MFN is defines as the benefits a country gets from discounted tariffs and the difficulties faced by it in trade.MFN decided to connect two or more nations in trade agreement. With this all the members of the WTO (World Trade Organization) get the status of MFN. This is how all the members receive similar trade benefits. It is important for smaller members because it reduces the cost of their exports, which eventually makes them more aggressive. Country’s export trade and industry growth is enlarged. When a state has the advantages of lowered tariffs and cutbacks of trade difficulties it is said to have received the MFN status. It is granted to two or more states that have a trade agreement. Since all members get MFN status this means that they get one and the same trade benefits. This is considerably essential for smaller members because it lessens the cost of their exports and makes them viable. This in turn, boosts up their exports and country’s economic development. Since MFN status is not granted to other members of the union or of the World Trade Organization, this gives negative aspect to it. Because of this country’s industries cannot be guarded from cheaper goods that are produced by foreign countries. Many countries were agitated to get MFN status, so that they could export goods costeffectively to the United States market but it was found out that they lost their local agricultural industry. It became difficult for the local farmers to fight with the subsidize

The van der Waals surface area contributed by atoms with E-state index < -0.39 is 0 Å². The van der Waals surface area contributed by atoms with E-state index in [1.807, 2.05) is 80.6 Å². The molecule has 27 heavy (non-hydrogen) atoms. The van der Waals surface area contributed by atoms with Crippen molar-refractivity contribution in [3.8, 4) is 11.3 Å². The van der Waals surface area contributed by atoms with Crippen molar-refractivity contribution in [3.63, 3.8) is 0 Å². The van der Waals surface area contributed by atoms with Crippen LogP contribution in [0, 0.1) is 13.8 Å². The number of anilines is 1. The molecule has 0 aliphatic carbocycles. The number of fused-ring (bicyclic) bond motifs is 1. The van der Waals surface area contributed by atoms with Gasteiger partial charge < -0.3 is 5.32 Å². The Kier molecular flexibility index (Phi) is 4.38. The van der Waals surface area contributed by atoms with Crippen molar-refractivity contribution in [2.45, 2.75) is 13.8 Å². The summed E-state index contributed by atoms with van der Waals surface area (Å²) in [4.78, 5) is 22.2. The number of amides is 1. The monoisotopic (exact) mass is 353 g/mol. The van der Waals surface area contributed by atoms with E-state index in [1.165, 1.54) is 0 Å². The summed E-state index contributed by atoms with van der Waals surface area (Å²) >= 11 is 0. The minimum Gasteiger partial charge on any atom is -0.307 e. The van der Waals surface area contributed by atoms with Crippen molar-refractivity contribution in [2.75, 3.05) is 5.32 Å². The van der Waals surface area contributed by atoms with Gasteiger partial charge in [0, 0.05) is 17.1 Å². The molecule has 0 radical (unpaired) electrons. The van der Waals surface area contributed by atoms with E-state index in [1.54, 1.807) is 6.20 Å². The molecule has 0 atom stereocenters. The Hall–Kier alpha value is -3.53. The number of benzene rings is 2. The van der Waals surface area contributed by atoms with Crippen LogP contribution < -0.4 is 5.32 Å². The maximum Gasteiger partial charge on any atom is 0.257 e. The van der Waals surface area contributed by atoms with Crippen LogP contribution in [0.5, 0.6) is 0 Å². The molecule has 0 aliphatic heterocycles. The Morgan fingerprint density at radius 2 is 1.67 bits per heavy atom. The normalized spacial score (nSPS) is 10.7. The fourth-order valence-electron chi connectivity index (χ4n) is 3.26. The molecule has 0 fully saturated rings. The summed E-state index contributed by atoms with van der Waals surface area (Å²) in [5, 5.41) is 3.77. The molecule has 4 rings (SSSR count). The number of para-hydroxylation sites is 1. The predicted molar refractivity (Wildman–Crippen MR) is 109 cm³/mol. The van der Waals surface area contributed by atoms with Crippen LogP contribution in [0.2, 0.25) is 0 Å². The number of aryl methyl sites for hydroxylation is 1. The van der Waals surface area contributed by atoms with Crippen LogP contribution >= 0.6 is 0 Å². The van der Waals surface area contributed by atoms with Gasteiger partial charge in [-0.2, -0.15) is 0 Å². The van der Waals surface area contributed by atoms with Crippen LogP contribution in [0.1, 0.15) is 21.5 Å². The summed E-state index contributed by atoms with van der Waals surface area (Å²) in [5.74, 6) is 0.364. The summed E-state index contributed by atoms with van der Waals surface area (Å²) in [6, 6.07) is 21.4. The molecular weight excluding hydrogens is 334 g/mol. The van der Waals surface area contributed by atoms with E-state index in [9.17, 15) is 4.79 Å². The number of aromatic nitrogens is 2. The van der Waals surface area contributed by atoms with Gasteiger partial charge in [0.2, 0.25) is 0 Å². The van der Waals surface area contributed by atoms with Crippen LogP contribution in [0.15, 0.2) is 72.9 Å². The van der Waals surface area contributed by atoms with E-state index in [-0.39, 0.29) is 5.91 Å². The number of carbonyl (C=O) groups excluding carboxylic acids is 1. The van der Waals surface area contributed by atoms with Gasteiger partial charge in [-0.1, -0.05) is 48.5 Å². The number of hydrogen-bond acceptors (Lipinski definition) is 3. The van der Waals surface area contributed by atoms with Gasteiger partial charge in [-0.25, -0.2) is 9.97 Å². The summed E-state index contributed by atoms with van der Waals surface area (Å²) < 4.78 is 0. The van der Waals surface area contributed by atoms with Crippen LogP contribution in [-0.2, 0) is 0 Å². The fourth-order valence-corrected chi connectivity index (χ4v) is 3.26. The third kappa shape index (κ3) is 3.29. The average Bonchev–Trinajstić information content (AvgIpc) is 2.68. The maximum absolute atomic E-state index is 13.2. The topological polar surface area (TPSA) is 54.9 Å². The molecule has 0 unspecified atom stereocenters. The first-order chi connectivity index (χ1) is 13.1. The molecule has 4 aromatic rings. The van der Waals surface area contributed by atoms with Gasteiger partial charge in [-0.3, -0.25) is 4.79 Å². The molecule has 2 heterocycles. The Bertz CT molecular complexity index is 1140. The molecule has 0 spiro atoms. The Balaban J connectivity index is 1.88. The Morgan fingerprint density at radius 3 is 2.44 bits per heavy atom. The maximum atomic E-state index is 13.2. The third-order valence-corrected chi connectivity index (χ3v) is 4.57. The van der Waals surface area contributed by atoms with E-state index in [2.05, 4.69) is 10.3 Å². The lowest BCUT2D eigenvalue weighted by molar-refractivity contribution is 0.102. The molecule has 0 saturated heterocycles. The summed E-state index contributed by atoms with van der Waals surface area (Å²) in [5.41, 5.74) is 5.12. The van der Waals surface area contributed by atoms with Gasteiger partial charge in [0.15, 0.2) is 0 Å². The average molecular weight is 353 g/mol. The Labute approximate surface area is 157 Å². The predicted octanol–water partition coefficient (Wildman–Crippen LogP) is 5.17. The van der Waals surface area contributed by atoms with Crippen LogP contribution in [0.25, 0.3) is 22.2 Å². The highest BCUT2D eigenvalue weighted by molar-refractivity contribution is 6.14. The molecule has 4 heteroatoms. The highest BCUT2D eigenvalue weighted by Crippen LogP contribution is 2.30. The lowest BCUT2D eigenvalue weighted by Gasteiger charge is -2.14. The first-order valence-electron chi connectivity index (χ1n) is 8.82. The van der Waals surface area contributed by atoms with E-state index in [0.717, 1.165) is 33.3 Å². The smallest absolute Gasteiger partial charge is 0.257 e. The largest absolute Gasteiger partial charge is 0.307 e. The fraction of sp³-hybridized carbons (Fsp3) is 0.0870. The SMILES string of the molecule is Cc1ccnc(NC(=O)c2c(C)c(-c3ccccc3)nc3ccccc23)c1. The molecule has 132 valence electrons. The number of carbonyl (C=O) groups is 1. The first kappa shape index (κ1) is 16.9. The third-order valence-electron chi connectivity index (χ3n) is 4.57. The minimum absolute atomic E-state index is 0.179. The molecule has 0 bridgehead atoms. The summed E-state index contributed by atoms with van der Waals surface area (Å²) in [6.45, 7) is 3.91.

14) PROFITABILITY OF COMMERCIAL BANKS IN PAKISTAN: A CASE STUDY OF NATIONAL BANK OF PAKISTAN
Author(s):Ihsan Ullah, Dr. Zia Obaid, Amir Hussain and Mehnaz Gul

Abstract :